If you only do one thing to improve productivity in your first week back:

Set short term goals for yourself and everyone in your team, so you have something to work towards this week.

Related post: Productivity ~ Stop those Spinning Plates



Getting stuck in

goal challengeDay 10 in my 12 days of Christmas mini blog series

10. Getting stuck in

It can often feel as if you’re not achieving much in the first few days or weeks back at work. Set some short term goals or mini projects so that everyone can get stuck in and can see some results within the first few days back at work.

It will certainly help focus attention back onto the job in hand, and get everyone back into full flow as quickly as possible.


Systems and resources

system daria-nepriakhina-474036Day 9 in my 12 days of Christmas mini blog series

9. Systems and resources

How often have we heard the phrase “I’m sorry, the system won’t allow me to do that.”?

Do you have any systems in place which make life difficult for your team members?

Poor systems can be frustrating for team members, but also impact productivity, the customer experience and ultimately your bottom line.

Here are a few to look out for:

  • No system in place for routine tasks so staff reinvent the wheel every time they carry out similar tasks.
  • Not fully understood, so not followed
  • Over complicated or cumbersome
  • Too much red tape or to-ing and fro-ing that slows everything down
  • Unworkable due to lack of time, right equipment, tools, or products

Poor systems or a lack of resources inevitably puts extra pressure on the team, particularly when there is a direct impact on customers…

Resulting in an inconsistent level of service, leaving the customers frustrated or disappointed.

It’s easy for us to become oblivious of how ineffective a system works or poor the equipment when we’re not using it every day. So, ask your team for their observations and feedback.

Very often the simplest of modifications is all that’s needed to make all the difference.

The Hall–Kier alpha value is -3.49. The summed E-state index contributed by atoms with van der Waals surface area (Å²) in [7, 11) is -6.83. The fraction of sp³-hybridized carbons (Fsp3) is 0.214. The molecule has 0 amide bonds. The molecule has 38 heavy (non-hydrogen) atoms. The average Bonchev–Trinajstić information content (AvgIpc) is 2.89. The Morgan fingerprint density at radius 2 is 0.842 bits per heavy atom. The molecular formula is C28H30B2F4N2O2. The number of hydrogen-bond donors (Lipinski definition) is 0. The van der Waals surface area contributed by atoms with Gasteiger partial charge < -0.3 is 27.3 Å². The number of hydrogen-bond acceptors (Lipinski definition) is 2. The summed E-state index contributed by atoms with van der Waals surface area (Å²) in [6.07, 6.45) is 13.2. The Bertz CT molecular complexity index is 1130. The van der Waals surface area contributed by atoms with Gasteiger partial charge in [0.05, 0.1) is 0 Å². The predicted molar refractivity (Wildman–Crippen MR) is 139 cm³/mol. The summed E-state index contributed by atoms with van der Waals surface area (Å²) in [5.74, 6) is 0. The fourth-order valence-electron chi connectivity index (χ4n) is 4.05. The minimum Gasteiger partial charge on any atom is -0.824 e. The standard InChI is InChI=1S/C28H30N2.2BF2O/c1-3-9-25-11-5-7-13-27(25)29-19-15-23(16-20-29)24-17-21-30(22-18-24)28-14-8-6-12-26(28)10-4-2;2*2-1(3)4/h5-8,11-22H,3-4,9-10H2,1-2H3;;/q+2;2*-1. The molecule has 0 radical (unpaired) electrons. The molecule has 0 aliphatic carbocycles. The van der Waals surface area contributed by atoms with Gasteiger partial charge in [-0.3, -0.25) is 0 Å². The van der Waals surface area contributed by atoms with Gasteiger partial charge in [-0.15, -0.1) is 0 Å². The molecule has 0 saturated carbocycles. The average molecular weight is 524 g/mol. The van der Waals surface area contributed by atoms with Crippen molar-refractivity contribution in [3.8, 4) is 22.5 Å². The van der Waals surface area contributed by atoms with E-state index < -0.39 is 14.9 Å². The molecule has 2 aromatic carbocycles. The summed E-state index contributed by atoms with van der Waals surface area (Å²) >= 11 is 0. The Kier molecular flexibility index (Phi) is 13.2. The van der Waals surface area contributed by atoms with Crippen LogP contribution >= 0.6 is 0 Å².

Learn from Mistakes

Mistake Photo by Estée Janssens on UnsplashDay 8 in my 12 days of Christmas mini blog series

8. Learn from Mistakes

In any business there are times when things don’t go according to plan. Last year was no exception, even if many of the circumstances were out with our control.

Review some of the things that have not gone to plan over the past year or even the past few weeks.

Rather than dwelling on the negatives, reflect on what you and the team have learnt from these events. Even if you think it was a one off and unlikely to happen again your team might be aware of other ‘near misses’ or situations that are almost an accident waiting to happen!

Your team invariably know how to prevent these. So listen to them and flush out any other potential risky situations. Then agree what steps you can take to avoid them or minimise their impact, so they are confident they will be better prepared next time!

 



New challenges

challengeDay 7 in my 12 days of Christmas mini blog series

7. New challenges

Not everyone wants to progress, but that doesn’t mean you let them stagnate.

We often think of development as grooming people for promotion. Although this might be one intention or outcome it shouldn’t stand in the way of development. Even those who have reached the limits of their capability or have no desire for more responsibility shouldn’t be left to stagnate.

A bored employee is unlikely to shine and even less likely to wow you or your customers!

Look for opportunities to stretch team members within their current responsibilities or in areas where they’re already strong. Discuss how you can add variety, set new challenges or stretch them.

Maybe give them

– responsibility for training others,

– giving them ownership over the procedures,

– looking for ways to make efficiencies or refine a process.

By giving individual team members ownership over particular tasks we create a sense of pride and responsibility.  And with this comes the desire to get things right.

When they have one or two areas to focus on specifically it encourages them to go deeper and develop their expertise. You’ll be amazed what people can achieve when their strengths are recognised and they’re given the authority to apply them.

This can also take the pressure off you as that person then becomes the go to person.